Futures in New York were holding gains after rising 2.4 percent Wednesday, when U.S. government data showed that gasoline inventories dropped more than expected. Additionally, refineries boosted the amount of crude they processed by the most in almost three years. That helped overshadow a gain in American output and stockpiles that have undermined production curbs this year by OPEC and its partners.
While U.S. crude inventories rose last week, they increased by less than they were expected to, signaling that more oil is being pulled out of storage. That optimism and an unexpected disruption in Libyan production has helped drive prices 3.7 percent over the past two sessions, in their longest stretch of gains in more than a month. They had slid last week to the lowest since November as increasing American supplies countered output cuts by other producers.
“It’s a positive for the global oil market that demand in the U.S. is clearly picking up,” said Michael McCarthy, chief markets strategist at CMC Markets in Sydney. “There is now a pretty good floor in place at $47.50 a barrel.”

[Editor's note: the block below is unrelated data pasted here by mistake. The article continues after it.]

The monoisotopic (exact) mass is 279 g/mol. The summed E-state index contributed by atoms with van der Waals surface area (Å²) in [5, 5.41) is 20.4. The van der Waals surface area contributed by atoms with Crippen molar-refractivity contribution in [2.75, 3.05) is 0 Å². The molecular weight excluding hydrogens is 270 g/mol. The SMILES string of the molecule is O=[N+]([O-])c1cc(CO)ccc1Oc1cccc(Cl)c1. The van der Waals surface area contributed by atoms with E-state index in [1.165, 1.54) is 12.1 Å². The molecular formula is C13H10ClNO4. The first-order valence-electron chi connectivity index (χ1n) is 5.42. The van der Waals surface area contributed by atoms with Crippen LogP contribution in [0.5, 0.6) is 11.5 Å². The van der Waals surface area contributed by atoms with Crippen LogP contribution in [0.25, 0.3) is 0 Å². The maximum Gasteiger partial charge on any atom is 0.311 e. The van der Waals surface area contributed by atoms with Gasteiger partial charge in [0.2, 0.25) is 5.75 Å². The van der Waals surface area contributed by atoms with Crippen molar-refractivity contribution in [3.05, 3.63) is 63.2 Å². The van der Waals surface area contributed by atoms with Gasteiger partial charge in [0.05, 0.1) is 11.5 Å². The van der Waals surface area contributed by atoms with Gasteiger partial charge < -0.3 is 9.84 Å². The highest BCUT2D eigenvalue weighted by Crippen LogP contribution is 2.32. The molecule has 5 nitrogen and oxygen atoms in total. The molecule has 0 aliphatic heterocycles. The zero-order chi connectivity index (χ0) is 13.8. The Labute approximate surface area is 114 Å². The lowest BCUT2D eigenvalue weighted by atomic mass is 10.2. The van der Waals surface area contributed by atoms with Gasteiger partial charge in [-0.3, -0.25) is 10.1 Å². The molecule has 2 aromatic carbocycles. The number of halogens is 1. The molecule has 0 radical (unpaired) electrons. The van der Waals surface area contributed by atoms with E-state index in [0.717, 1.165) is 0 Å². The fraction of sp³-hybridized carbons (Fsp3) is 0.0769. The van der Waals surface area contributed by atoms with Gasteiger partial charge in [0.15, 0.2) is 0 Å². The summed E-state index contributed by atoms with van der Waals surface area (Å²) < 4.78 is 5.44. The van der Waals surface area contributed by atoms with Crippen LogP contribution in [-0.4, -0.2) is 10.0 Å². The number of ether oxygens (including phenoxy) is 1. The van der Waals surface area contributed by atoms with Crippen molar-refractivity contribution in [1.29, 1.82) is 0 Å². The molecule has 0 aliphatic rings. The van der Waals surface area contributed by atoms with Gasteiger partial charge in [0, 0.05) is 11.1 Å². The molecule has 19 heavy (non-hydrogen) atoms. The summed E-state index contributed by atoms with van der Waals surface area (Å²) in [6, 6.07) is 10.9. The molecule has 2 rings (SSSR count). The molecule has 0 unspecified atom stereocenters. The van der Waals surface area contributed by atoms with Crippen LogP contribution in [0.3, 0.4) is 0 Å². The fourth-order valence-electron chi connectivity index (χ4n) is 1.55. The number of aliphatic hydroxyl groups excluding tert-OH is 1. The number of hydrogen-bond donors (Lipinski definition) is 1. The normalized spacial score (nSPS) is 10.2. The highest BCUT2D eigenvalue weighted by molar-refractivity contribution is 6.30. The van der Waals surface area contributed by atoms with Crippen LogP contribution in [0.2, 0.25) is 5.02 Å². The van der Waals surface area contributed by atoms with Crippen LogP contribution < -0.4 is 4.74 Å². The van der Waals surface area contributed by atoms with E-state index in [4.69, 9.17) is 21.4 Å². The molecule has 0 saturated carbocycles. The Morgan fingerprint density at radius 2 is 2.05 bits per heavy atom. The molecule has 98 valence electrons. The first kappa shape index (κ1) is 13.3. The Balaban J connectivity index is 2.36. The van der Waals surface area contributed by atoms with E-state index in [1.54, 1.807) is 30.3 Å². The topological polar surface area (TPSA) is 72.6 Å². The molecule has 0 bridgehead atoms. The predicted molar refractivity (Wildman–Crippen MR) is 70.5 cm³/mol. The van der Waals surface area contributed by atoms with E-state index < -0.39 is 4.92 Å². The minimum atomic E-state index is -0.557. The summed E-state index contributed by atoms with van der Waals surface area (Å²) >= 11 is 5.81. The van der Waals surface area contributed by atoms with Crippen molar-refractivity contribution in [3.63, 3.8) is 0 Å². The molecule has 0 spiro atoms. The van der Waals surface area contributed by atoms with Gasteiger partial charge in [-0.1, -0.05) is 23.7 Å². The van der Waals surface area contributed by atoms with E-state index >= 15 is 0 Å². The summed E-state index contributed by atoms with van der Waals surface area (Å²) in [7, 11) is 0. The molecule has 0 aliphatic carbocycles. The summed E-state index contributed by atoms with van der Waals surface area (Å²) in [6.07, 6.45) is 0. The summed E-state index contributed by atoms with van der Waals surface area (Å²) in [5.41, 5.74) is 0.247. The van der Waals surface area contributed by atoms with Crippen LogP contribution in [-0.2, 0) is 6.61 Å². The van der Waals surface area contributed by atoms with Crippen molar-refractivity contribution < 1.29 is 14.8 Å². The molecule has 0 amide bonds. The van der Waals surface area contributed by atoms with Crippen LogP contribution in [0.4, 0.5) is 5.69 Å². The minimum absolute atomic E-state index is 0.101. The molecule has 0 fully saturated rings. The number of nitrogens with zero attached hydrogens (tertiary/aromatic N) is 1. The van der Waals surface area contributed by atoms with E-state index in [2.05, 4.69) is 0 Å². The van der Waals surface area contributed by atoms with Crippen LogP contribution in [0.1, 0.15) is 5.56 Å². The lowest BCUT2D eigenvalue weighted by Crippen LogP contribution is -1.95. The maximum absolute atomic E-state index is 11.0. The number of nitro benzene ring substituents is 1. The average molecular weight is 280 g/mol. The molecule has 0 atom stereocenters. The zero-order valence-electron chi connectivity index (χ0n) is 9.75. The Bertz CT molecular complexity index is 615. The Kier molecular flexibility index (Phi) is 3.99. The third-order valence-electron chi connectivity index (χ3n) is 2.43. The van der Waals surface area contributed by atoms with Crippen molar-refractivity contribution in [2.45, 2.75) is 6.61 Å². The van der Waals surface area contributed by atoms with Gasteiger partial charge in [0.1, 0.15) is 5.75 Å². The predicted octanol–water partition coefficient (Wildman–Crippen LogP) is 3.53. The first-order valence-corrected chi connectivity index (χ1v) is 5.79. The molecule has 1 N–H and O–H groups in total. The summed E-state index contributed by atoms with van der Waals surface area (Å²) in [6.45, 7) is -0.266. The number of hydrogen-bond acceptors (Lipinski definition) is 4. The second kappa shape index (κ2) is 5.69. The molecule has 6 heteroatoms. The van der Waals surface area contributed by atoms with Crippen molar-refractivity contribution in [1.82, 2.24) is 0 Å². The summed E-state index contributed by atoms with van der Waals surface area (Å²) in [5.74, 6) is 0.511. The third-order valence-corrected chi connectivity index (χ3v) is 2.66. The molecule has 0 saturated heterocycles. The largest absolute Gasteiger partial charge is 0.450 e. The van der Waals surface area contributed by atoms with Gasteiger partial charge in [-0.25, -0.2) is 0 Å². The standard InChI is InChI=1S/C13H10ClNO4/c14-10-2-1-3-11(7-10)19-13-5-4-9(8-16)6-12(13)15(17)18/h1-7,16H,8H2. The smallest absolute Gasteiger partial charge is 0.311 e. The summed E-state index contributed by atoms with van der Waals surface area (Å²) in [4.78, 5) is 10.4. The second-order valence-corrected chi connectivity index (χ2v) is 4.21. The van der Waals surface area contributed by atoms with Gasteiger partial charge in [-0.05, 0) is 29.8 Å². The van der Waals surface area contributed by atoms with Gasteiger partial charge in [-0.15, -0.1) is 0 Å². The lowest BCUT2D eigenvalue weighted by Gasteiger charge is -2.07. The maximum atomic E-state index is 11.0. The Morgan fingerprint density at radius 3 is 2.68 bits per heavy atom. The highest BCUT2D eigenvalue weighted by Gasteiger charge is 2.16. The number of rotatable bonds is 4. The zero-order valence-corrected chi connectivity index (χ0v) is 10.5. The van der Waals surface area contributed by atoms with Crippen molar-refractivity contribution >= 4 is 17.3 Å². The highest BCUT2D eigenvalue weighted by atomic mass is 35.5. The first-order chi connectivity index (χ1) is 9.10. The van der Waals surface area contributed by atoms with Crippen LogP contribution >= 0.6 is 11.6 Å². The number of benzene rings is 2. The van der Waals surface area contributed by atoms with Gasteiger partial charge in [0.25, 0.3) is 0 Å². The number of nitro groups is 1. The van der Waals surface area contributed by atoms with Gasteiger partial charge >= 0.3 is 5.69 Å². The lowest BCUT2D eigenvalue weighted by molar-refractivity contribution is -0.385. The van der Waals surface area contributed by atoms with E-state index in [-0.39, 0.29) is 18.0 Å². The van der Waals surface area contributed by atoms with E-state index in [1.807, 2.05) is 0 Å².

West Texas Intermediate for May delivery was at $49.60 a barrel on the New York Mercantile Exchange, up 9 cents, at 7:50 a.m. in London. Total volume traded was about 29 percent above the 100-day average. The contract gained $1.14 to $49.51 on Wednesday.
Brent for May settlement, which expires Friday, was 4 cents higher at $52.46 a barrel on the London-based ICE Futures Europe exchange. Prices advanced $1.09, or 2.1 percent, to $52.42 on Wednesday. The global benchmark crude was at a premium of $2.85 to WTI.
U.S. gasoline inventories dropped by 3.75 million barrels last week, according to an Energy Information Administration report on Wednesday. They were projected to fall by 2 million barrels. Refineries processed 16.2 million barrels a day of crude last week, up 425,000 barrels from the prior week, according to the EIA. It was the biggest weekly increase since June 2014.
Record nationwide crude stockpiles rose by 867,000 barrels, compared with a projected 2-million barrel gain. Oil output climbed further above 9.1 million barrels a day.
- Exports in March from the Organization of Petroleum Exporting Countries dropped dropped by 1.18 million barrels a day from the previous month to 24.4 million, as several countries not bound by the group’s supply deal curbed shipments, according to cargo-tracking company Kpler SAS.
- The OPEC-led supply cuts are gradually restoring the market to balance, the group’s Secretary-General Mohammad Barkindo said in a statement.